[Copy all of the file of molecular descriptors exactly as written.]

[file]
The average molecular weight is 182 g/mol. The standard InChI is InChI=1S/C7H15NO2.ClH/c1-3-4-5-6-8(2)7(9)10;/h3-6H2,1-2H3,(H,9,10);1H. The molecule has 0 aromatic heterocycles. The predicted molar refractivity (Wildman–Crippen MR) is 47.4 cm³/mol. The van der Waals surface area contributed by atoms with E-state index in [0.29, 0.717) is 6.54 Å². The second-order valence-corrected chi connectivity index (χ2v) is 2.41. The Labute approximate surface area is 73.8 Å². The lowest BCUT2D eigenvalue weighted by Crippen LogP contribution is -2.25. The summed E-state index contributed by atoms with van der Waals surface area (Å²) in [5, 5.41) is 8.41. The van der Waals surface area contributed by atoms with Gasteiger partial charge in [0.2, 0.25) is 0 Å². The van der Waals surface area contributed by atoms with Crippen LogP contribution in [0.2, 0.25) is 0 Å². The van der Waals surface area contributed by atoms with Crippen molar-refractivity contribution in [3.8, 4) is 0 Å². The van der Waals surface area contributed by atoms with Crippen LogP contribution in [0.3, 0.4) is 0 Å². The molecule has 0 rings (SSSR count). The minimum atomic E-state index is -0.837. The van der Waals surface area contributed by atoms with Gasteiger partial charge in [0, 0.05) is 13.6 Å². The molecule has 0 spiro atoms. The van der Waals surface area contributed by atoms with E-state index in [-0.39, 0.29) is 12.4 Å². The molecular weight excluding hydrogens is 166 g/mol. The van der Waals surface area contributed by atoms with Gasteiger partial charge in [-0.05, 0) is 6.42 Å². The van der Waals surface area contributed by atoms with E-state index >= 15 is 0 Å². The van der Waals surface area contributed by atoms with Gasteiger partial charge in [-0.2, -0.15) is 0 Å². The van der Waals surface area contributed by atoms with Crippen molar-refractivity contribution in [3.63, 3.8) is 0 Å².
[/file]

The average molecular weight is 182 g/mol. The standard InChI is InChI=1S/C7H15NO2.ClH/c1-3-4-5-6-8(2)7(9)10;/h3-6H2,1-2H3,(H,9,10);1H. The molecule has 0 aromatic heterocycles. The predicted molar refractivity (Wildman–Crippen MR) is 47.4 cm³/mol. The van der Waals surface area contributed by atoms with E-state index in [0.29, 0.717) is 6.54 Å². The second-order valence-corrected chi connectivity index (χ2v) is 2.41. The Labute approximate surface area is 73.8 Å². The lowest BCUT2D eigenvalue weighted by Crippen LogP contribution is -2.25. The summed E-state index contributed by atoms with van der Waals surface area (Å²) in [5, 5.41) is 8.41. The van der Waals surface area contributed by atoms with Gasteiger partial charge in [0.2, 0.25) is 0 Å². The van der Waals surface area contributed by atoms with Crippen LogP contribution in [0.2, 0.25) is 0 Å². The van der Waals surface area contributed by atoms with Crippen molar-refractivity contribution in [3.8, 4) is 0 Å². The van der Waals surface area contributed by atoms with Crippen LogP contribution in [0.3, 0.4) is 0 Å². The molecule has 0 rings (SSSR count). The minimum atomic E-state index is -0.837. The van der Waals surface area contributed by atoms with Gasteiger partial charge in [0, 0.05) is 13.6 Å². The molecule has 0 spiro atoms. The van der Waals surface area contributed by atoms with E-state index in [-0.39, 0.29) is 12.4 Å². The molecular weight excluding hydrogens is 166 g/mol. The van der Waals surface area contributed by atoms with Gasteiger partial charge in [-0.05, 0) is 6.42 Å². The van der Waals surface area contributed by atoms with E-state index >= 15 is 0 Å². The van der Waals surface area contributed by atoms with Gasteiger partial charge in [-0.2, -0.15) is 0 Å². The van der Waals surface area contributed by atoms with Crippen molar-refractivity contribution in [3.63, 3.8) is 0 Å².